Cast: Bharath, Premgi Amaren, Swathi Deekshith
Director: Arvind Shridhar
Simba, touted to be Tamil cinema’s first stoner film, begins very promisingly. An old man climbs the stairs to the terrace of a tall, under-construction building. He lights up a fat one as he inches close to the edge, and voices, as though from heaven, call out to him invitingly. But he fumbles and drops the joint, much to his dismay. Not one to give up, he jumps off the building and catches the joint mid-air to make it on time for that one last drag. He’s high as a kite even as he falls to the lowest point of life.
The kitschy production values that make up this prologue only add to films of this genre and we’re nicely primed for a ride on this Pineapple Express. Later, we see Mahesh (Bharath) light up his first doobie with the blessing of his deceased grandfather. Minutes, hours, weeks and months go by but Mahesh hasn’t moved an inch. We’re meant to see the world through Mahesh’s glassy eyes, where concepts of time and logic don’t really apply. So when his neighbor drops off Premgi Amaren in a dog suit for Mahesh to look after, we totally buy into the conceit that he’s supposed to be a Great Dane.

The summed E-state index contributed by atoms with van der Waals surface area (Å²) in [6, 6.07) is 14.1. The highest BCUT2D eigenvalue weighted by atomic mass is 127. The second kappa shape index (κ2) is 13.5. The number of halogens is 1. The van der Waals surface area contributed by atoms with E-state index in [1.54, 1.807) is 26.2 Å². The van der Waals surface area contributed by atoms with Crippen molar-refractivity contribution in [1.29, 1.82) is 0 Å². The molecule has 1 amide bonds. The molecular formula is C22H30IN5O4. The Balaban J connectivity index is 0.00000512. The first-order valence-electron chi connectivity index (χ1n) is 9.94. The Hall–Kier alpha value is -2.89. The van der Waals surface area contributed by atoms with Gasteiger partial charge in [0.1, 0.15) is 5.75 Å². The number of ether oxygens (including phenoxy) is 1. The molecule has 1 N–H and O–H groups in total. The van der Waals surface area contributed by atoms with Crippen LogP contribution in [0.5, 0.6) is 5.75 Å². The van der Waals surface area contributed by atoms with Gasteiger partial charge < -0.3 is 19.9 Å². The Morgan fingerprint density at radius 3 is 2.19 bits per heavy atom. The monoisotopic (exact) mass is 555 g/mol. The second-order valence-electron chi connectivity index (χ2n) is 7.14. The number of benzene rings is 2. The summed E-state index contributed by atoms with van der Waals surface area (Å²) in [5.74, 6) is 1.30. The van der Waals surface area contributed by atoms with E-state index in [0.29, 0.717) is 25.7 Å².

Though borrowed generously from the lovely American show, Wilfred, starring Elijah Wood, it’s clear why anyone would want to rip it off to make a Tamil version. There are a million things one can do with such a delicious setting, doubly so because most rules of screenwriting don’t apply to a stoner comedy. Wouldn’t it have been lovely to watch a buddy movie about a man and, well, man’s best friend? I found the idea of Simba (Premgi) being madly in love with actress Trisha’s dog hilarious. Even the general idea of a man and his dog getting together to “chase tail” is rather funny. But there’s a problem, Simba starts taking itself seriously.
Mahesh falls for Simba’s owner Madhu and the film suddenly becomes a love story. Even the joints take a back seat, which is a major issue, because Simba, as a character stops making sense if it’s no longer a stoner film. There’s a terrible sub-plot involving Madhu and her boss who might have a thing for her. There’s another with Mahesh, a rich chick and ecstasy pills, which again, doesn’t quite fit in. Throw in half a dozen rape jokes and it degenerates into yet another badly-written Tamil comedy. We have a problem when we realize that the dog character is just a gimmicky stand-in for a Santhanam or a Soori and the “nanbenda sentiment”. It becomes a film that fails its genre, never becoming the film it promised to be. Usually, “what was the director smoking?” is the question we’re left with after exiting a bad movie. But with Simba, it’s different. The director perhaps wasn’t smoking enough.